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V of Christian theology, we find, in respect of the locus de Deo, advance from those views of the transcendence of Deity, which were so dear to Deism, towards conceptions of the Divine Immanence vastly more philosophical, inspiring, Biblical, scientific. A much-needed advance, alike because Paley's watch-argument, in giving the universe a Designer, removed Him far from us, and because the modern tendency to view Jehovah only as eternal law leaves us too much a merely transcendent Deity, Carlyle's “absentee God.” But the conception of Deity as transcendent leaves possible that appearance of continual interference ab extra with the world's




order which is so repugnant to the scientific mind; and the simile of the watch needs, speaking after the manner of Fiske, to be replaced by the simile of the flower. That is to say, the universe being an organism, not a machine, the need has emerged for emphasising the immanence of God in nature, since this truth, which so vitalised the thinking of Maurice and Mulford, after Hegel, is supplementary to, and compatible with, that of the Deity's transcendence, and, while accordant with Scripture and Christian experience, is specially adapted to the needs of a scientific age, through its reconciling direct divine agency and natural law in the more rational, less anthropomorphic conception of God as resident in nature. It was not alone that the conception of God as immanent had grown faded and dim through an exaggerated transcendence, but the doctrines of creation, of inspiration, and of atonement, had all taken a mechanical cast, and waited the modern emphasis on immanence to vitalise and transform the whole when earth should have again become the living garment of God. Modern Christian theology, no less than our enlarging

physical science, has felt, with Goethe, that a God its

“Worship may not win,
Who lets the world about His finger spin,
A thing extern: my God must rule within,
And whom I own for Father, God, Creator,
Hold nature in Himself, Himself in nature;
And in His kindly arms embraced, the whole
Doth live and move by His pervading soul.” 1

This recoronation by modern science and philosophy of the truth of the divine immanence in creation is issuing in a call to Christian theology to give a complete conception of God by the reassertion of its conditioning and complementary truth, that, namely, of the divine transcendence, so that pantheistic tone and tendency may be avoided. For, critical as Christian theology has become, it retains, unscared by the dread word “ Anthropomorphism," so treasured in the armoury of anti-Theists, a personal Deity, and denies more firmly both the possibility and desirability of escape from such divine anthropopathism as is implied in all revelation: the abolition of anthropomorphism to an extent that should involve the dissipation of the divine personality would, it more clearly perceives, mean “the demolition of Theism,” and it regards exception as taken to the personality of the “World-Ground” or Absolute only on the basis of a flimsy psychology: modern theological progress in the apprehending the Being of God has lain in the direction of enthroning the idea of the living God (Lebendigkeit des Gottesbegriffs), and finding in the divine nature the manifold completeness of perfect personality. And here may be fitly noticed a most notable advance of recent Christian theology in its progress towards a larger and better apprehension of the ethical essence of God, to which the physical is subservient-towards wiser and profounder conceptions of God in His ethically conceived triune Being, one-sidedness, whether of transcendence or of immanence, being thereby avoided.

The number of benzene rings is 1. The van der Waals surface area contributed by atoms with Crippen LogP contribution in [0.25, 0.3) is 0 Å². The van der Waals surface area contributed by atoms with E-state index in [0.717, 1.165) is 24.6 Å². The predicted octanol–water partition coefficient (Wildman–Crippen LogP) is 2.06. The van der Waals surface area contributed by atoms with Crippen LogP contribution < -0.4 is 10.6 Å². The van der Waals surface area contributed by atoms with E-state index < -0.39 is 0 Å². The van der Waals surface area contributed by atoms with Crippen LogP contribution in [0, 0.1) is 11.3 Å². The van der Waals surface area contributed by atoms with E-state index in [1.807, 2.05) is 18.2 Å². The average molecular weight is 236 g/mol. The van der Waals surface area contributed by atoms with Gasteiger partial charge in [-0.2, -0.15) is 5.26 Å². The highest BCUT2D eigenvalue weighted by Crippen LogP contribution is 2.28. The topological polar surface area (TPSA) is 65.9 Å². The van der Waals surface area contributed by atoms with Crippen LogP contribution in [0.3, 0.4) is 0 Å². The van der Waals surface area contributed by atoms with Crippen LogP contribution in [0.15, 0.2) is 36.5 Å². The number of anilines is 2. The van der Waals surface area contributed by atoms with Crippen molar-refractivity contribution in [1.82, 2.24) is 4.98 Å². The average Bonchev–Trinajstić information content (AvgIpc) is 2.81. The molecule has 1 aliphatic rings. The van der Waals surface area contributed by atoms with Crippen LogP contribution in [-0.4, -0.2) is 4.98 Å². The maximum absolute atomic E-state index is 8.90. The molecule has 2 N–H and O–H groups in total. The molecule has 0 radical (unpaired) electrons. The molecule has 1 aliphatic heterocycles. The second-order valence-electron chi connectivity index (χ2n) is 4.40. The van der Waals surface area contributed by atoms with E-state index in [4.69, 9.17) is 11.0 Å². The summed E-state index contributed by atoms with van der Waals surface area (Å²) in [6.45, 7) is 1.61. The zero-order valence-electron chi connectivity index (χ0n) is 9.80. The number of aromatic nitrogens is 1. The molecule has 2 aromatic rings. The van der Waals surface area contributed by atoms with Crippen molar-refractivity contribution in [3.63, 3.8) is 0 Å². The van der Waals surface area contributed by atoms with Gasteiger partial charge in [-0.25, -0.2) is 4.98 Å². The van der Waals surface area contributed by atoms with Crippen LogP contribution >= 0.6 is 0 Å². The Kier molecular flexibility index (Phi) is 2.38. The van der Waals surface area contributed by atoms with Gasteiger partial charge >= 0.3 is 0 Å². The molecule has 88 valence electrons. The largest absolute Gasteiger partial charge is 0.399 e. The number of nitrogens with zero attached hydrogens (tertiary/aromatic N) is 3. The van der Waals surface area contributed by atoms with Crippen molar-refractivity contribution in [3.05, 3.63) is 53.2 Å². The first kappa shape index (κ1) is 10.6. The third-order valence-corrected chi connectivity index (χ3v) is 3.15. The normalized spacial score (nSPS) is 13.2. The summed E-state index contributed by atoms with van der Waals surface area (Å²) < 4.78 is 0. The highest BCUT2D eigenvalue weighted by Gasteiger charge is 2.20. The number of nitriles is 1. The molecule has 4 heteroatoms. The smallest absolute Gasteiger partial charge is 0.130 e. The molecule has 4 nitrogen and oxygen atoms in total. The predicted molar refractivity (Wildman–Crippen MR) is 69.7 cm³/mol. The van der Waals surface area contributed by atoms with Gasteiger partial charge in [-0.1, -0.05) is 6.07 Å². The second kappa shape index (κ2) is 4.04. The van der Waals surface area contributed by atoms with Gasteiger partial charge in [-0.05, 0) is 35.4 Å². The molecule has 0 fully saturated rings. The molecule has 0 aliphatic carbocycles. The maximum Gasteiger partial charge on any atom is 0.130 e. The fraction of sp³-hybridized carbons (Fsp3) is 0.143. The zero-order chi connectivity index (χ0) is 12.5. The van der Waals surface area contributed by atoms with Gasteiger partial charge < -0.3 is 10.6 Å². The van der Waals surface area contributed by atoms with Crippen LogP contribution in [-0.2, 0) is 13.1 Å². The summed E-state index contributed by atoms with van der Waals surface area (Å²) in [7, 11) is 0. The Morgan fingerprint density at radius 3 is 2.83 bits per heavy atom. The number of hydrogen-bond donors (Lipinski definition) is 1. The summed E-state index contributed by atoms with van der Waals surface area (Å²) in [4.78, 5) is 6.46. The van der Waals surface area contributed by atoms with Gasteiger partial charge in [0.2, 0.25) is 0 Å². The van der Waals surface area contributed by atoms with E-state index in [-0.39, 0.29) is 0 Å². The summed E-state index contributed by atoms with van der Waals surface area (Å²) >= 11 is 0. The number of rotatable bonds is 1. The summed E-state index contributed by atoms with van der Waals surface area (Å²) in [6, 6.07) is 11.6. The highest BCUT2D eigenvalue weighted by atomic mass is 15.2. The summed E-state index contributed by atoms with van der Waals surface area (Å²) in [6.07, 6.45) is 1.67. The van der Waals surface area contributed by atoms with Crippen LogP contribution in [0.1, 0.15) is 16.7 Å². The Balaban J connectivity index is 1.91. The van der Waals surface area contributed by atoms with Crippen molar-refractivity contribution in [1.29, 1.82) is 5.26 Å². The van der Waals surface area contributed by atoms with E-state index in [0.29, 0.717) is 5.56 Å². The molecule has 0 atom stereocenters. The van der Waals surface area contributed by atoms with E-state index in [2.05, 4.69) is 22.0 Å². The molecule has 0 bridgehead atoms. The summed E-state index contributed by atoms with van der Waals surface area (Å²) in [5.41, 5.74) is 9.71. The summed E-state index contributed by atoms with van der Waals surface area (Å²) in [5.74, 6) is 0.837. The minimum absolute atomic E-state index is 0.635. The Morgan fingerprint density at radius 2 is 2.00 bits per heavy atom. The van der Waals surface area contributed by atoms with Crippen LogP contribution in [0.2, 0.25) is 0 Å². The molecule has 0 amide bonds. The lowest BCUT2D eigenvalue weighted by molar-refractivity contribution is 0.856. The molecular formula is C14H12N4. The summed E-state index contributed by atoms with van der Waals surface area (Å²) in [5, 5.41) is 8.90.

1 Blackie, Wisdom of Goethe, p. 82. Vide “Gott und Welt”:

“ Was wär' ein Gott, der nur von aussen stiesse

Im Kreis das All am Finger laufen liesse !
Ihm ziemt's, die Welt im Innern zu bewegen,
Natur in Sich, Sich in Natur zu hegen;
So dass, was in Ihm lebt und webt und ist,
Nie seine Kraft, nie seinen Geist vermisst."

One of the features of this growth of the ethical spirit amongst us is the new emphasis laid in our century on the revealed Fatherly conception of God—the master-thought of Christ's own theistic teaching, involving a tenderness of sympathy and a spirituality of relation that are new — rather than the merely monarchical aspects of His relations to men. There has been no more dominating and transforming influence in recent theological thinking than the idea of the Fatherhood of God, freed from the rigorous conceptions which Roman ideas of law had imposed upon our notions of Deity: it becomes the serious responsibility of Christian theology to-day, in presenting this universal Fatherhood of God as our older theology failed to do, to lessen in nowise the real import of His gracious Fatherhood of the forgiven and obedient, and to hold aloft the true idea of Fatherhood inspired alike by nature and Scripture, free from the debasing influences which some modern sentimental notions of fatherhood might exert upon it, to the detriment of its true exalted character, with its authoritative basis, its eternal sanctions, and powers that make for righteousness. No locus was more worthy or needful of deeper thought and fuller elaboration than that

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